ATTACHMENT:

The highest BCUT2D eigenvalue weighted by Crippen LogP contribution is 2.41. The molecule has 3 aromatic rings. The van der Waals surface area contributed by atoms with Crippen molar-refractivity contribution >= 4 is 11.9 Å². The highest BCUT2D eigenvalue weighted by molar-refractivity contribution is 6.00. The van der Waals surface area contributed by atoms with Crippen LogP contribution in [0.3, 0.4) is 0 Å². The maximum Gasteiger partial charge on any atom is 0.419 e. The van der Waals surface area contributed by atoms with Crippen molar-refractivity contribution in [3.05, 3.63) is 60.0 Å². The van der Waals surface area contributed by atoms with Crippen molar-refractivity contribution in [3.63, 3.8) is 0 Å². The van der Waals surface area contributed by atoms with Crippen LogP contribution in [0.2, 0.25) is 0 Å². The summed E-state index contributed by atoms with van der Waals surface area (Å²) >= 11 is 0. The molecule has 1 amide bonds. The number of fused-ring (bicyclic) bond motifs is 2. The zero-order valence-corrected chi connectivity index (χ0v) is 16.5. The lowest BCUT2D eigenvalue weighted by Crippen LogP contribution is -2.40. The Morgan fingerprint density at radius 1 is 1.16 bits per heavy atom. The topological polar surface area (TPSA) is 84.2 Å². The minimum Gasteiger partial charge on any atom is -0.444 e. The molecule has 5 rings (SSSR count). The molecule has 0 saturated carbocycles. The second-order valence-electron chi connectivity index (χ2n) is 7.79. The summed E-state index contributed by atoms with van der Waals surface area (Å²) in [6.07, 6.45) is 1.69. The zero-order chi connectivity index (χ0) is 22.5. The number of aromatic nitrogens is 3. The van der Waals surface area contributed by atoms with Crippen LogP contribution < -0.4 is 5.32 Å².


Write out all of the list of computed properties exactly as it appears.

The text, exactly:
The highest BCUT2D eigenvalue weighted by Crippen LogP contribution is 2.41. The molecule has 3 aromatic rings. The van der Waals surface area contributed by atoms with Crippen molar-refractivity contribution >= 4 is 11.9 Å². The highest BCUT2D eigenvalue weighted by molar-refractivity contribution is 6.00. The van der Waals surface area contributed by atoms with Crippen LogP contribution in [0.3, 0.4) is 0 Å². The maximum Gasteiger partial charge on any atom is 0.419 e. The van der Waals surface area contributed by atoms with Crippen molar-refractivity contribution in [3.05, 3.63) is 60.0 Å². The van der Waals surface area contributed by atoms with Crippen molar-refractivity contribution in [3.63, 3.8) is 0 Å². The van der Waals surface area contributed by atoms with Crippen LogP contribution in [0.2, 0.25) is 0 Å². The summed E-state index contributed by atoms with van der Waals surface area (Å²) >= 11 is 0. The molecule has 1 amide bonds. The number of fused-ring (bicyclic) bond motifs is 2. The zero-order valence-corrected chi connectivity index (χ0v) is 16.5. The lowest BCUT2D eigenvalue weighted by Crippen LogP contribution is -2.40. The Morgan fingerprint density at radius 1 is 1.16 bits per heavy atom. The topological polar surface area (TPSA) is 84.2 Å². The minimum Gasteiger partial charge on any atom is -0.444 e. The molecule has 5 rings (SSSR count). The molecule has 0 saturated carbocycles. The second-order valence-electron chi connectivity index (χ2n) is 7.79. The summed E-state index contributed by atoms with van der Waals surface area (Å²) in [6.07, 6.45) is 1.69. The zero-order chi connectivity index (χ0) is 22.5. The number of aromatic nitrogens is 3. The van der Waals surface area contributed by atoms with Crippen LogP contribution < -0.4 is 5.32 Å².